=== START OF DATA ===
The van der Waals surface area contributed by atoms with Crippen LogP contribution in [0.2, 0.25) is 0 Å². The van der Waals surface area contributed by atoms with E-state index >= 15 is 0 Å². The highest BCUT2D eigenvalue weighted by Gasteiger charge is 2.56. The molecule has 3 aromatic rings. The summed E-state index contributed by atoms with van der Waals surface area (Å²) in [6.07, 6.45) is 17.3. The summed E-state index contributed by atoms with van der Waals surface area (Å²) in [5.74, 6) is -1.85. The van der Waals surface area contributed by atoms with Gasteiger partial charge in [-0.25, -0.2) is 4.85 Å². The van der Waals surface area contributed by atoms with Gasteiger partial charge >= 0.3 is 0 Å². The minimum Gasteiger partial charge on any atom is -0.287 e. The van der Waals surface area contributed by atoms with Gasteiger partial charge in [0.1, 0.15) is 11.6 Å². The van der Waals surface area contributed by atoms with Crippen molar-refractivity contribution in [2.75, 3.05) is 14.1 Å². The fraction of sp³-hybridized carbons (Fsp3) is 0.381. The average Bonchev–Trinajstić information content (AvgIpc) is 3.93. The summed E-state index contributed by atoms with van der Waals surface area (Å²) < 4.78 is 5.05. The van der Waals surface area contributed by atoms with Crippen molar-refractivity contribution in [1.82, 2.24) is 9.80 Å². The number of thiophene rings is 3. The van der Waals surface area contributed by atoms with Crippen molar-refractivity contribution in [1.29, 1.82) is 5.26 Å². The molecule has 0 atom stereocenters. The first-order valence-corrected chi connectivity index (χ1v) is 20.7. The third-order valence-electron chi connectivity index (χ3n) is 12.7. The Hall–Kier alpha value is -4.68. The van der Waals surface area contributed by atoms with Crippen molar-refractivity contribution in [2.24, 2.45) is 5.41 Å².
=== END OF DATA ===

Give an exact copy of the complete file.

The van der Waals surface area contributed by atoms with Crippen LogP contribution in [0.2, 0.25) is 0 Å². The van der Waals surface area contributed by atoms with E-state index >= 15 is 0 Å². The highest BCUT2D eigenvalue weighted by Gasteiger charge is 2.56. The molecule has 3 aromatic rings. The summed E-state index contributed by atoms with van der Waals surface area (Å²) in [6.07, 6.45) is 17.3. The summed E-state index contributed by atoms with van der Waals surface area (Å²) in [5.74, 6) is -1.85. The van der Waals surface area contributed by atoms with Gasteiger partial charge in [-0.25, -0.2) is 4.85 Å². The van der Waals surface area contributed by atoms with Gasteiger partial charge >= 0.3 is 0 Å². The minimum Gasteiger partial charge on any atom is -0.287 e. The van der Waals surface area contributed by atoms with Gasteiger partial charge in [0.1, 0.15) is 11.6 Å². The van der Waals surface area contributed by atoms with Crippen molar-refractivity contribution in [2.75, 3.05) is 14.1 Å². The fraction of sp³-hybridized carbons (Fsp3) is 0.381. The average Bonchev–Trinajstić information content (AvgIpc) is 3.93. The summed E-state index contributed by atoms with van der Waals surface area (Å²) < 4.78 is 5.05. The van der Waals surface area contributed by atoms with Crippen molar-refractivity contribution in [1.82, 2.24) is 9.80 Å². The number of thiophene rings is 3. The van der Waals surface area contributed by atoms with Crippen molar-refractivity contribution in [1.29, 1.82) is 5.26 Å². The molecule has 0 atom stereocenters. The first-order valence-corrected chi connectivity index (χ1v) is 20.7. The third-order valence-electron chi connectivity index (χ3n) is 12.7. The Hall–Kier alpha value is -4.68. The van der Waals surface area contributed by atoms with Crippen molar-refractivity contribution in [2.24, 2.45) is 5.41 Å².